It's rare when writers can point to the exact moment a play is conceived. But for Anne Frank and Me, it was at 7:02 p.m., CST, March 20, 1994.
My husband (and frequent co-author) Jeff
Gottesfeld and I had just watched a "60 Minutes" report featuring Holocaust denier Ernst Zundel, a man who looks like he could be your next-door neighbor. Zundel had spent several minutes expounding how the Nazi extermination of the Jews was a "deception."
I remember my reaction: "You know, if you're a gentile teenager and you see a skinhead with a swastika carved into his forehead, you scoff. But this jerk? He looks like someone's uncle. If you didn't know better, you could get sucked in."
Thus Anne Frank and Me was conceived to do battle with the lie. It took shape as a play that premiered in 1995, ran off-Broadway in 1996 and is now one of the most widely produced plays in the Dramatic catalog.
Fast-forward eighteen months, during which the Internet mushroomed. It was the burgeoning of cyberspace that drove us to adapt this play to fiction. What happened? In the midst of some online research, Jeff wandered into the Internet equivalent of Ernst Zundel—a Holocaust denial website made up to appear as scholarly as the Encyclopedia Britannica, featuring the junk history of Zundel and his compatriot in deceit, electrical engineering professor Arthur Butz. And he thought: If a kid didn't know better, this good-looking drivel could suck him in.
Anne Frank and Me, our novel, will be published in March 2001 by G.P. Putnam's Sons books, (ISBN 0-399-23329-6, 288pp., $18.99 US). Especially in a school setting, it's the perfect adjunct to Anne Frank and Me, the play.
Novel and play have many similarities, but also some differences. In both, our tenth-grade heroine Nicole is assigned Anne Frank's diary. In both, she's too distracted by her social life to read it. In the novel, she searches for a Cliff Notes version on the Internet, and moments later, is surfing oblivioiusly into a handndsome-looking Holocaust denial site.
The Internet angle is one of the key narrative changes we made in our story. In fact, Nicole's father onstage is an Arthur Butz type and her otherwise-nice mom shares his beliefs. It's a strong dramatic choice particularly suited for the theater.
But with kids' access to the Internet so open, and denial material so easily found, I wanted to shine a bright light on these cyber-deadfalls for young people. So Nicole's parents are drawn quite a bit differently in the novel. The opportunities for educators to compare and contrast the two approaches are obvious.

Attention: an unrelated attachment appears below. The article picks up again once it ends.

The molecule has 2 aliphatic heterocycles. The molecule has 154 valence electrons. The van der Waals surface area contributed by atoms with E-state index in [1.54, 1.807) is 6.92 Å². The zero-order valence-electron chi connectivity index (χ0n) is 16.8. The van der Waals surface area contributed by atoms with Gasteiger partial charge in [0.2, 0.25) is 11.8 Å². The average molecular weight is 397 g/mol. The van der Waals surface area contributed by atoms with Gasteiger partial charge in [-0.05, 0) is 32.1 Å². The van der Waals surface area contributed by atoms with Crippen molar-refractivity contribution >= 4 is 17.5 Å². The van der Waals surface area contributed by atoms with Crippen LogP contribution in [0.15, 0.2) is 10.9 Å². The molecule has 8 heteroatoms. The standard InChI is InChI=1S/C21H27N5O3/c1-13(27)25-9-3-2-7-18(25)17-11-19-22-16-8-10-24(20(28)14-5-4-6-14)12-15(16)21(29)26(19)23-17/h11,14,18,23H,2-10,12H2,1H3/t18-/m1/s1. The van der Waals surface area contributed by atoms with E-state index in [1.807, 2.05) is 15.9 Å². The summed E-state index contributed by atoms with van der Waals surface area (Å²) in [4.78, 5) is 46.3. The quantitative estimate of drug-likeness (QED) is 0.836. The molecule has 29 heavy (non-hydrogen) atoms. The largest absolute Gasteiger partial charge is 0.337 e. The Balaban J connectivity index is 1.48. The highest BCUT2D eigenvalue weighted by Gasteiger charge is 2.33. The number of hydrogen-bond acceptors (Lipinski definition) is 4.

In both versions of the story, teens recognize Nicole, a middle-of-the-pack gentile girl with the same hopes, dreams, crushes and insecurities that they have. When she is launched on her epic voyage, our audience willingly goes along. And when Nicole ultimately meets Anne Frank on a transport from Holland to Auschwitz-Birkenau, we hope that meeting will be our readers' meeting.
But only a few minutes of Anne Frank and Me is set in a Nazi death camp. Our thrust is different: about what it was like to be a teen in a sophisticated city (Paris) under Nazi occupation; about collaboration, resistance and do-nothing-ism; about the moral choices made by teens of every faith.
Ultimately, Nicole comes to understand why the Holocaust matters to her twenty-first-century life. When that awakening occurs, she and our readers are armed to do battle for the truth. They know that it was teenagers like themselves who were victims of the Nazis—not just in rural Polish hamlets, but also in cities as hip as anywhere in America. They know that non-German collaborators were eager to help the Nazis. They know that Anne Frank could have been a friend of theirs.
Anne Frank and Me was meticulously researched, using English and French primary and secondary sources, and then vetted by prominent French and American Holocaust scholars. It is as accurate a piece as we could write. Jeff wrote an acclaimed study guide to accompany it that is also available from Dramatic.
What's better, play or novel?
Never ask an author that.